Post-9/11 detainee interrogration policies of the US Defense Department and CIA forced medical professionals to abandon the ethical obligation to "do no harm" to the humans in their care, and engage in prohibited practices such as force-feeding of hunger strikers, according to a report out this week. "Ethics Abandoned: Medical Professionalism and Detainee Abuse in the War on Terror" [PDF Link] was produced by 19-member task force of Columbia University's Institute on Medicine as a Profession and the Open Society Foundations. The LA Times has a summary here.

Smoking is good for you, under very limited circumstances


Behold, the Craven A tin that saved the life of Royal Flying Corpsman Arthur Mann, who was shot down by the Red Baron himself. In a later battle, this tin stopped a bullet and saved his life.

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Wildcat: galloping 16mph robot

Wildcat is a fast-sprinting, 16MPH Boston Dynamics robot whose gallop is a precision joy to behold.

Boston Dynamics is often featured here for its amazing robots: the humanoid Petman; the zippy Cheetah; the high-jumping Urban Hopper; the pole-climbing Rise; and the pack-slinging BigDog.

Introducing WildCat (via JWZ)

F-16 fighter jet converted into drone

Planeeeee

Boeing and the US Air Force have converted retired F-16 fighter jets into drones, designated as QF-16s. According to Boeing, "While in the air, the QF-16 mission included a series of simulated maneuvers, reaching supersonic speeds, returning to base and landing, all without a pilot in the cockpit." The military claims that they will use the drones for dogfight training. Video of the first pilotless test flight below. (Thanks, David Steinberg!)

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How The Cleveland Press broke the story of Los Alamos a year-and-a-half before Hiroshima

The Manhattan Project was a secret, but it wasn't as secret a secret as you've been lead to believe, writes Rebecca Rosen at The Atlantic. Not only was the construction of an atomic weapon a topic of Washington gossip, but the entire "secret city in the desert" thing got blown open in 1944 when a columnist for a Midwestern newspaper ran across Los Alamos while on vacation. In light of our current debates about state secrets and security, it's probably less interesting that columnist Jack Raper found Los Alamos, and more interesting that he, and his paper, chose to buck the self-enforced system of silence that characterized World War II media.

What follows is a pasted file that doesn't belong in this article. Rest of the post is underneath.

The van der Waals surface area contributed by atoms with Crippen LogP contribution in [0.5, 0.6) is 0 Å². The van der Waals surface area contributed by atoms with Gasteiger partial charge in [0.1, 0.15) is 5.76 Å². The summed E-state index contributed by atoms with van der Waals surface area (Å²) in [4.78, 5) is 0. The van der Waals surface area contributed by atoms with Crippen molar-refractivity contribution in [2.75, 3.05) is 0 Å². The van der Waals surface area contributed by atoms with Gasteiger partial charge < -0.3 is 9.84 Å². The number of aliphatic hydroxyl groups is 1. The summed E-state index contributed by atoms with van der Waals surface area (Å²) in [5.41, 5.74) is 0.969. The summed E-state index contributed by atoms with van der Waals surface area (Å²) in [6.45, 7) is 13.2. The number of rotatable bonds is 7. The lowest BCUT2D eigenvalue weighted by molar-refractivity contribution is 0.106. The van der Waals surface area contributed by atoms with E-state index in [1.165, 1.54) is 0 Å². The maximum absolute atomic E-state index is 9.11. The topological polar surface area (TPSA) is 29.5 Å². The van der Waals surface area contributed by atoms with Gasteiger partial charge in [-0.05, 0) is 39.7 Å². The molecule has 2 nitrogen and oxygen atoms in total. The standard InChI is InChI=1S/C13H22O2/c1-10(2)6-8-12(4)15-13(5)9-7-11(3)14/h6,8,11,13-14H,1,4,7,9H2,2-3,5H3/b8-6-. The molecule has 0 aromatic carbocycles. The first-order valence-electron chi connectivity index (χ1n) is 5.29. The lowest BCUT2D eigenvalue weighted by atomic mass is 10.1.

General Wesley Clark is a burner

M. Otis Beard sez, "John Perry Barlow has confirmed the rumor with journalists: General Wesley Clark did indeed attend Burning Man 2013. . . but what does it mean?"

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DoD office can't process FOIAs because fax machine broken, no money for new one

MuckRock News reports that Freedom of Information Act requests faxed to the Office of the Secretary of Defense (OSD) started coming back as undeliverable a couple weeks ago. The OSD confirms their fax machine is down, possibly for another few months, because there's no money in their tens of billions of dollars a year budget for a new one, and they can't switch to email as a request method. "The office that oversees the most powerful military in history (not to mention the best-funded) is unable to project when its single fax machine will once again be operational."

Bid on the spy-rock that Lockheed and the DoD stiffed a subcontractor on

Gregory Perry says he got stiffed by Lockheed Martin. He says they asked a company he co-owned to develop a fake spy-rock for the Department of Defense in the early 2000s, but didn't pay the company, whereupon he got screwed by his partners, and shafted by Lockheed on the royalties they owed him on the spy-rocks they made later for America's spooks. He's been listing it on eBay (along with the Lockheed/DoD paperwork), looking for the millions he believes he's owed.